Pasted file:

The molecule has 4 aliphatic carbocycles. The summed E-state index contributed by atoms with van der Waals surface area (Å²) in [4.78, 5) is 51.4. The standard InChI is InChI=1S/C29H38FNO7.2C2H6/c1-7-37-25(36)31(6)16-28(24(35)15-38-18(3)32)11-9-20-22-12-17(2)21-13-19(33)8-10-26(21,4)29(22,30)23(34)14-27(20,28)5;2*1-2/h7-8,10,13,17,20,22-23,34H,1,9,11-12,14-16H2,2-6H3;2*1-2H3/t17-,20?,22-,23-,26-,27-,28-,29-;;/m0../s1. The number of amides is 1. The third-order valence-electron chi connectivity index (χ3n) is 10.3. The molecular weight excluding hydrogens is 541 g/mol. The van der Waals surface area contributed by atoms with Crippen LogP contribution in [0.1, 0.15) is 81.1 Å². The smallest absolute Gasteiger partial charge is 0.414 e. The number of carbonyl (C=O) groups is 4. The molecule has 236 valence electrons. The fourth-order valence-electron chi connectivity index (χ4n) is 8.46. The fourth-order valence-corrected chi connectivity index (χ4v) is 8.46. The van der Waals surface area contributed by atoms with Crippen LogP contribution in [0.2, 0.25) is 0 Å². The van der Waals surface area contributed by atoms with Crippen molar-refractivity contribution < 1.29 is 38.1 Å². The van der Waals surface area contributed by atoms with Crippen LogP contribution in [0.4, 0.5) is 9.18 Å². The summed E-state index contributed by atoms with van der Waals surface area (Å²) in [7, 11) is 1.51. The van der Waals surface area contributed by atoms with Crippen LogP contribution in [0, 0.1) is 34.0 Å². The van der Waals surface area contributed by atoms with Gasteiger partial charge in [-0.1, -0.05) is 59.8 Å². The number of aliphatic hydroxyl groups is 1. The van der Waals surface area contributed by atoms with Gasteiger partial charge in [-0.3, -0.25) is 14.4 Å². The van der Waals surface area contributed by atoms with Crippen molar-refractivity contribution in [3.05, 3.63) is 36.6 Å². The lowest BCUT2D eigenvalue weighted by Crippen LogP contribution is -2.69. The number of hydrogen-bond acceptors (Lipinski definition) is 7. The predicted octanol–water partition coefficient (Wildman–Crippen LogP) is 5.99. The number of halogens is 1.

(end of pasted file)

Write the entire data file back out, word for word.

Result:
The molecule has 4 aliphatic carbocycles. The summed E-state index contributed by atoms with van der Waals surface area (Å²) in [4.78, 5) is 51.4. The standard InChI is InChI=1S/C29H38FNO7.2C2H6/c1-7-37-25(36)31(6)16-28(24(35)15-38-18(3)32)11-9-20-22-12-17(2)21-13-19(33)8-10-26(21,4)29(22,30)23(34)14-27(20,28)5;2*1-2/h7-8,10,13,17,20,22-23,34H,1,9,11-12,14-16H2,2-6H3;2*1-2H3/t17-,20?,22-,23-,26-,27-,28-,29-;;/m0../s1. The number of amides is 1. The third-order valence-electron chi connectivity index (χ3n) is 10.3. The molecular weight excluding hydrogens is 541 g/mol. The van der Waals surface area contributed by atoms with Crippen LogP contribution in [0.1, 0.15) is 81.1 Å². The smallest absolute Gasteiger partial charge is 0.414 e. The number of carbonyl (C=O) groups is 4. The molecule has 236 valence electrons. The fourth-order valence-electron chi connectivity index (χ4n) is 8.46. The fourth-order valence-corrected chi connectivity index (χ4v) is 8.46. The van der Waals surface area contributed by atoms with Crippen LogP contribution in [0.2, 0.25) is 0 Å². The van der Waals surface area contributed by atoms with Crippen molar-refractivity contribution < 1.29 is 38.1 Å². The van der Waals surface area contributed by atoms with Crippen LogP contribution in [0.4, 0.5) is 9.18 Å². The summed E-state index contributed by atoms with van der Waals surface area (Å²) in [7, 11) is 1.51. The van der Waals surface area contributed by atoms with Crippen LogP contribution in [0, 0.1) is 34.0 Å². The van der Waals surface area contributed by atoms with Gasteiger partial charge in [-0.1, -0.05) is 59.8 Å². The number of aliphatic hydroxyl groups is 1. The van der Waals surface area contributed by atoms with Gasteiger partial charge in [-0.3, -0.25) is 14.4 Å². The van der Waals surface area contributed by atoms with Crippen molar-refractivity contribution in [3.05, 3.63) is 36.6 Å². The lowest BCUT2D eigenvalue weighted by Crippen LogP contribution is -2.69. The number of hydrogen-bond acceptors (Lipinski definition) is 7. The predicted octanol–water partition coefficient (Wildman–Crippen LogP) is 5.99. The number of halogens is 1.